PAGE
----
Home > For the lieutenants: Drive the innovation process > VW drives concept car through shrinking window of opportunity

VW drives concept car through shrinking window of opportunity

At a corporate conference I attended earlier this year, a top-executive keynote speaker used the term “shrinking windows of opportunity” to describe a world where change is happening at such a fast pace on such a large scale that there is less and less time to think before you jump: if you think a minute too long, others will have already gone through the window of opportunity and closed it behind them.

Example: Apple’s iPad opens up a new market for tablets, within 6 months Samsung and a few others follow suit, another 12 months and a few more competitors join in, but we’re rapidly nearing end-game: those who haven’t taken a share of the market within 18 months are out, the window is closed.

Last week, under the headline Car chiefs face up to oil price challenge, the FT was echoing fears amongst auto manufacturers that “higher fuel prices could once again push US consumers towards smaller cars as they did in 2007 and 2008.” While some manufacturers (arguably those with a weak offering of small cars) claim they are not seeing the trend yet, others that have invested more heavily in small cars, such as Ford and Volkswagen (VW), are already seeing the shift.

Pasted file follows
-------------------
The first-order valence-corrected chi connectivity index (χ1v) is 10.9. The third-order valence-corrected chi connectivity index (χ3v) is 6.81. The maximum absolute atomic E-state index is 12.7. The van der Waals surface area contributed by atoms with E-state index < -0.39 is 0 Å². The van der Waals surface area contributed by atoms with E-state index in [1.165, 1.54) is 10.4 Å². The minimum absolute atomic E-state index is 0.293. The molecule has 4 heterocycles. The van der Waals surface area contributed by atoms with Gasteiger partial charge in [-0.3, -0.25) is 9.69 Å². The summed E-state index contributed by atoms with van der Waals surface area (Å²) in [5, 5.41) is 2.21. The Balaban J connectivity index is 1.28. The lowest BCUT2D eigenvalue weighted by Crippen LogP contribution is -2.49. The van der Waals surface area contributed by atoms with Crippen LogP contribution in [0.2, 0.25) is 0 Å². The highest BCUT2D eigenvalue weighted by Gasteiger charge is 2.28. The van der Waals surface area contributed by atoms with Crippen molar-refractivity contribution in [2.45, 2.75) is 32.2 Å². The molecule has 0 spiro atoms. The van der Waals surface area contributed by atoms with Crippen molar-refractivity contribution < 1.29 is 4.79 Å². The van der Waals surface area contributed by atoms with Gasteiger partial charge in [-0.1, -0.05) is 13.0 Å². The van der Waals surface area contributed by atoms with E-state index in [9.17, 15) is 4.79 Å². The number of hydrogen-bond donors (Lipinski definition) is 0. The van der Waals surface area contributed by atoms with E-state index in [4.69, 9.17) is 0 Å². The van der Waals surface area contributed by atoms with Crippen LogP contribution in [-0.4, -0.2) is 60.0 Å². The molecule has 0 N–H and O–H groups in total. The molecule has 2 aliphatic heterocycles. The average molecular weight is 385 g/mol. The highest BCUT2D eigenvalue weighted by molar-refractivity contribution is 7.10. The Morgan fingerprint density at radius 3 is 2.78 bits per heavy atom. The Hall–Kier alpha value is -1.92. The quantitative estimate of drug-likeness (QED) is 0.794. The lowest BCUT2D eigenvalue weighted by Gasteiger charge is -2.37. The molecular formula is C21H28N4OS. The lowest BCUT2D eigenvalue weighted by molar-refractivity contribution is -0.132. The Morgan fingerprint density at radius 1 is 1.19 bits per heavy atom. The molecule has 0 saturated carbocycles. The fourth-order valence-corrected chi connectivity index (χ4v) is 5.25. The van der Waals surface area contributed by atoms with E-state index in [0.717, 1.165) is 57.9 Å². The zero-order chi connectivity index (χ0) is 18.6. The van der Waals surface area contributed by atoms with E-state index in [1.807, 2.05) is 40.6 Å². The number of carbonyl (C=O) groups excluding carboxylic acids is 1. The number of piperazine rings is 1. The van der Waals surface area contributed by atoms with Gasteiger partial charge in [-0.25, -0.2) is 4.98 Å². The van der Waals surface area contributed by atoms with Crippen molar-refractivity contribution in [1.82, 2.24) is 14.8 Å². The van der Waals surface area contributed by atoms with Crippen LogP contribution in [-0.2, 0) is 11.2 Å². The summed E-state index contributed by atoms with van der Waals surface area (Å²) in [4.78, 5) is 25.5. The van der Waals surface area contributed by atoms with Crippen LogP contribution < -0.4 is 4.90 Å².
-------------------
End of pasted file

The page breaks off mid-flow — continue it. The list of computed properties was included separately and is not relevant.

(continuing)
VW is even taking the unusual step of building a small series of one of its concept cars, the futuristic-looking XL1, a two-seater hybrid that consumes 0.9 litres per 100 km. This is indeed unusual on at least two accounts:

a) the very idea of small series does not sit easily with mass market manufacturers such as VW;

b) commercialising a concept car – even on a small scale – represents a dramatic acceleration of the normal time-to-market.

The move is not only an illustration of the shrinking windows of opportunity challenge, but also an insight into how we might address it. Normally, prototypes are not meant for commercialisation. To reduce time-to-market, the innovation process has even introduced the concept of rapid-prototyping whereby a first prototype is made ‘cheap-and-dirty’ but so quickly that it overlaps with the ideation phase. A wooden version of the first Palm-Pilot has become the legendary example of rapid-prototyping, and it is obvious that such a prototype is not for sale! What the VW case illustrates is a form of prototyping that now overlaps with the commercialisation phase. Unlike the fast-prototype it won’t be cheap and dirty, as VW needs to protect its brand image. But it will still come to market faster than a full-blown mass market model.

Where a highly simplified innovation model used to be:

  • idea > prototype > commercial product,

an emerging model appears to be:

  • idea > fast-prototype > prototype > commercial prototype > commercial product.

The chain looks longer but the model will reduce time-to-market and enable those who master it to get first through shrinking windows of opportunity.

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